Oakland parents strike, demand teacher’s removal

Lazear Elementary School strike. Photo by Kristopher Skinner/Bay Area News GroupUPDATE: The school district has placed the teacher on administrative leave while they investigate the latest complaint, which alleges physical abuse.

Parents at Lazear Elementary went on strike today, which meant they kept their kids out of school. Only 60 of about 300 children showed up in the morning.

The protesting parents said they’ve filed complaints about a problematic third-grade teacher for more than a year, and nothing has happened. They said they were tired of hearing about “the process.”

On the other end of the teacher firing spectrum, parents and teachers at Claremont Middle School last night expressed shock and horror that one of their star, go-getter teachers — a newbie, without job protections — received a dismissal notice. As is often the case with these first- and second-year teachers, she was apparently released without even knowing why. (Lillian Mongeau from Oakland North wrote about it in more detail.)

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Market research on how Oakland families pick schools

A group of students from UC Berkeley’s Haas School of Business want to know why some families chose an OUSD education for their children (and exactly how they arrived at that conclusion) and why others opted for charter, parochial or independent schools.

Their online survey is open until midnight Sunday for all Oakland residents with children who are 22 or younger. You can take it in English or Spanish.

The survey asks questions about perceptions of safety, cleanliness, enrichment programs and school demographics at each of the schools the family considered. It will be interesting to see those findings, as well as the resulting recommendations to the Oakland school district about its “messaging” strategy and public image.

Michelle Florendo, one of the student-researchers, pointed out a consequence of school choice that we’ve discussed on this blog before: “A lot of public school principals are finding themselves in a position where they need to market their schools.”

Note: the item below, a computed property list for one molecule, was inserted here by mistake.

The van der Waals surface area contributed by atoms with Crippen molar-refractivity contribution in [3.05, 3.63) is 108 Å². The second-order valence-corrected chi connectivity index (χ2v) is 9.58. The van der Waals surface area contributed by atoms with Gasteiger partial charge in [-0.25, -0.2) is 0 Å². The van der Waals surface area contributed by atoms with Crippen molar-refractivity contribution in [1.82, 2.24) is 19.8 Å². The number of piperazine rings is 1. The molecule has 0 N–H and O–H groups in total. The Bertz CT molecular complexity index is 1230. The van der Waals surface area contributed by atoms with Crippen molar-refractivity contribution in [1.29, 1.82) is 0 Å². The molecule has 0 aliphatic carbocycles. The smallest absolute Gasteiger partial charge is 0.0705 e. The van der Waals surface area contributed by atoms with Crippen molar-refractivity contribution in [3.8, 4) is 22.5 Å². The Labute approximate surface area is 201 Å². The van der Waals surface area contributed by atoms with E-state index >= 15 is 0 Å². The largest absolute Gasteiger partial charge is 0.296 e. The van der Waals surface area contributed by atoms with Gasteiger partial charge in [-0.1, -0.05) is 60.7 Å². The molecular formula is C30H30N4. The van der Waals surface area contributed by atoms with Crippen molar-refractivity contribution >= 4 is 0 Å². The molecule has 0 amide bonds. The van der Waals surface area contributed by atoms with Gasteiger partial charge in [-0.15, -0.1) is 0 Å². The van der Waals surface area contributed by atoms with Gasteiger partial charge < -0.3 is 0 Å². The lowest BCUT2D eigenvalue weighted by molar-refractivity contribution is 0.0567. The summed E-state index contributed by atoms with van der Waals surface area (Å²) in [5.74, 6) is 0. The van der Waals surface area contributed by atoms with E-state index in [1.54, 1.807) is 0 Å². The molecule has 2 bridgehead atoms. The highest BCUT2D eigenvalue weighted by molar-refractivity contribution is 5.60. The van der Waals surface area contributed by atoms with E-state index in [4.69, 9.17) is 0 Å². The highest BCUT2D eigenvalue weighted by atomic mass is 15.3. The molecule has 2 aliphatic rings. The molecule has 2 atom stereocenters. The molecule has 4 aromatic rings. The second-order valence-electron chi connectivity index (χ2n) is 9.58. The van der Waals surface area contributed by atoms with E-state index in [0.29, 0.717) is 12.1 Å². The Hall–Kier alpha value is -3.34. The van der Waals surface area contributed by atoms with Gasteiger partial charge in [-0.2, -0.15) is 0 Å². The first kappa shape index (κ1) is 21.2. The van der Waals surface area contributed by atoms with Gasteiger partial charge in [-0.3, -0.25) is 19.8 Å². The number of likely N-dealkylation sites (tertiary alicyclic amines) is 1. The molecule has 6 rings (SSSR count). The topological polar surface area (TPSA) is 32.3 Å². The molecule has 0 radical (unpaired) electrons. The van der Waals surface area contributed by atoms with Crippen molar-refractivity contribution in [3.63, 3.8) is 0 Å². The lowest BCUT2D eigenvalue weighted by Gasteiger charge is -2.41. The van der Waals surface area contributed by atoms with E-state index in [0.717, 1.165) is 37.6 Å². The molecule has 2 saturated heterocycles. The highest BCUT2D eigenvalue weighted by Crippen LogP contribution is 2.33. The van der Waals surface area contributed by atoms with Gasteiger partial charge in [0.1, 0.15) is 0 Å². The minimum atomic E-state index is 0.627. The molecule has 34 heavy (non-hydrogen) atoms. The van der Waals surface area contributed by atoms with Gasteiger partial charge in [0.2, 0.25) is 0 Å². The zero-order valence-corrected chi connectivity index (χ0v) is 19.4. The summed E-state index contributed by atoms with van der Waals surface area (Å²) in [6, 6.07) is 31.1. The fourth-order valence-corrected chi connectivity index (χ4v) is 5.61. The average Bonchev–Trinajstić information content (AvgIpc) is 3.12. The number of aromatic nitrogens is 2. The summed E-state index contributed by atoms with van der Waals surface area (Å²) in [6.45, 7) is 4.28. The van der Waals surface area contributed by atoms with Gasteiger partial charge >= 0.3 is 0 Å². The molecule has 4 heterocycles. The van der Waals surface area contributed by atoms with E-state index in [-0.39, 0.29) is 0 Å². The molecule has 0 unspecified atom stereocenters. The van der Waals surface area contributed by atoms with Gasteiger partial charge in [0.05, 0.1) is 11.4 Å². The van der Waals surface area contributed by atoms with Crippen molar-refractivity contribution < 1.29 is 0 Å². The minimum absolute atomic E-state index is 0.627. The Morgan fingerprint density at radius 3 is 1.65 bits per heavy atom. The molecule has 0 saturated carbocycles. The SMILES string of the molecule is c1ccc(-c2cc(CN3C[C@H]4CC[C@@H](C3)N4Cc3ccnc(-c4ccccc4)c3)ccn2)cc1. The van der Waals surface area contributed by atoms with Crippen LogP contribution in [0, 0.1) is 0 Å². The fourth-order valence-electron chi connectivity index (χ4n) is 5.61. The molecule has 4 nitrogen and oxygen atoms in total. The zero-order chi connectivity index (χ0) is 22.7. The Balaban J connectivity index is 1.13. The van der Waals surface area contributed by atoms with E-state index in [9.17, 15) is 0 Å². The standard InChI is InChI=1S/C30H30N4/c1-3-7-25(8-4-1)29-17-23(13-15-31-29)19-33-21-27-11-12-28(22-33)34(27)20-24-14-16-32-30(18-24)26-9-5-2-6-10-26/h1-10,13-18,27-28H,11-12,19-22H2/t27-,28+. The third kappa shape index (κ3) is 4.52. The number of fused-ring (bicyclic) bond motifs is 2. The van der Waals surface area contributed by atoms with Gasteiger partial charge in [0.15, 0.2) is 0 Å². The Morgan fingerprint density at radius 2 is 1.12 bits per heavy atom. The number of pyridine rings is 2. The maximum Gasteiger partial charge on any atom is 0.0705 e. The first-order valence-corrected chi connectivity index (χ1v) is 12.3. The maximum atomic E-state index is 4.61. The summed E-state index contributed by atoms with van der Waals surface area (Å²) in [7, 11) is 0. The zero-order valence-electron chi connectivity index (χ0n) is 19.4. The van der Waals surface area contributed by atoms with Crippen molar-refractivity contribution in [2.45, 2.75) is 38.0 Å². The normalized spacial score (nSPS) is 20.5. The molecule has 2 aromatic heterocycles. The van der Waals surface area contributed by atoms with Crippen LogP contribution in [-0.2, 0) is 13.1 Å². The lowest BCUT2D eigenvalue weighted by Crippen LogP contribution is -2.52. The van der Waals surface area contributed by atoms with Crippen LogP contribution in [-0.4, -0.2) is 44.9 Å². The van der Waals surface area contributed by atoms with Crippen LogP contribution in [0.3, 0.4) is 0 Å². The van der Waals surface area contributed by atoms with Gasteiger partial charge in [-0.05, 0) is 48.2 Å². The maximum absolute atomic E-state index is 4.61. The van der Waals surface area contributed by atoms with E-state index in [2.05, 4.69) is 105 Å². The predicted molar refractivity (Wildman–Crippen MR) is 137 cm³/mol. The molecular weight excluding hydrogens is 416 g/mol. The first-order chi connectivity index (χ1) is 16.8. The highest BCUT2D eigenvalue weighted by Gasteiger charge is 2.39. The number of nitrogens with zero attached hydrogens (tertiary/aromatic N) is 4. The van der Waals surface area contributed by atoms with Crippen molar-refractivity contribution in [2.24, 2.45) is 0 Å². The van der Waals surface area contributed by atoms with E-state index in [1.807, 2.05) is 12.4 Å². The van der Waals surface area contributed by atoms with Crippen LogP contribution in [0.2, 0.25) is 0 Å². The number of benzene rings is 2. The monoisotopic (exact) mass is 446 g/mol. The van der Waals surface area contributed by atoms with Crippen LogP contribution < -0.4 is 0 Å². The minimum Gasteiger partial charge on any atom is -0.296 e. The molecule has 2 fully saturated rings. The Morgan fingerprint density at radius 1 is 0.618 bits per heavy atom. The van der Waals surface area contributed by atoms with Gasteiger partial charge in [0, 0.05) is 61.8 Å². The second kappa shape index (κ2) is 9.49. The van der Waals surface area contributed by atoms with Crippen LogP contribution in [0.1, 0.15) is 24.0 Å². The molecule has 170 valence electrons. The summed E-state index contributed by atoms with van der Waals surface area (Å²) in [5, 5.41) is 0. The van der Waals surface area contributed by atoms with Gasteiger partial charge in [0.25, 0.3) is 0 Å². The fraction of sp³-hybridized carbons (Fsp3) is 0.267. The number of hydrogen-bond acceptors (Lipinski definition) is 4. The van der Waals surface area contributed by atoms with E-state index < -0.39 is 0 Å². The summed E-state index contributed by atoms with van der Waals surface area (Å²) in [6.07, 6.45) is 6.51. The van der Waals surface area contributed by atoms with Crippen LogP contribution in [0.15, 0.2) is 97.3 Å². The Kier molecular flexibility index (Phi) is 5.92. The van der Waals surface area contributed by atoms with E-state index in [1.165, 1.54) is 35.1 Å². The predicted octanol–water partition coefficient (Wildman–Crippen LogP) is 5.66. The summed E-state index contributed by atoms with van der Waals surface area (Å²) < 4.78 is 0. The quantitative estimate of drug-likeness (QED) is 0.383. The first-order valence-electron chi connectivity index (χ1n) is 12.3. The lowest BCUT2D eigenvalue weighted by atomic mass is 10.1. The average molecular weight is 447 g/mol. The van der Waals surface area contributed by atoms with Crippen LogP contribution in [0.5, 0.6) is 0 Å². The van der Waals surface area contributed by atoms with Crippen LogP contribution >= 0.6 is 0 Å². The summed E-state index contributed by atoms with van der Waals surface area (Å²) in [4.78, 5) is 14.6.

This leads me to two sets of questions: Continue Reading


Nerves, crowds and competition: A family starts its search for an Oakland high school

Nia Lozano, whose daughter attends Edna Brewer Middle School, tells us her impressions of a recent open house at Oakland Tech. (At 6:15 p.m. tonight, Skyline High School holds its event for prospective families.) -Katy

photo from Oakland Technical High School’s Web site

Last Wednesday I attended the Oakland Technical High School open house. This was unusual, as I normally find it taxing to come out to any extraneous school events and have missed my share of Halloween parades and school performances. What is even more significant is that my oldest child will not start high school until the year after next, and I generally consider myself to be a pretty low key parent. But I was not alone. I ran into half a dozen other seventh-grade families I know, checking out this Oakland public high school early. 

The Oakland Tech building is architecturally striking, with huge columns and a white marble foyer, but what really struck me was the number of people swarming through the doors. We were directed to an auditorium that looked to hold about 500 people and was nearly packed!

The evening consisted of a series of six short periods in which you visit classrooms and learn about the various academic programs. Apparently, everyone had heard about the successes of Paideia and the Engineering Academy as there was a monumental rush to get into these classrooms. My daughter and I were turned away from the Paideia classroom twice, and when we finally got in, it was standing room only. Continue Reading


West Oakland’s empty classroom seats

Here’s a sobering statistic: Of the 2,890-plus Oakland Unified students who live in West Oakland, 1,270 attend schools in other parts of the city, according to school district data.

That’s 44 percent, and it doesn’t count children who go to public charter schools or private schools — or to Berkeley Unified, for that matter.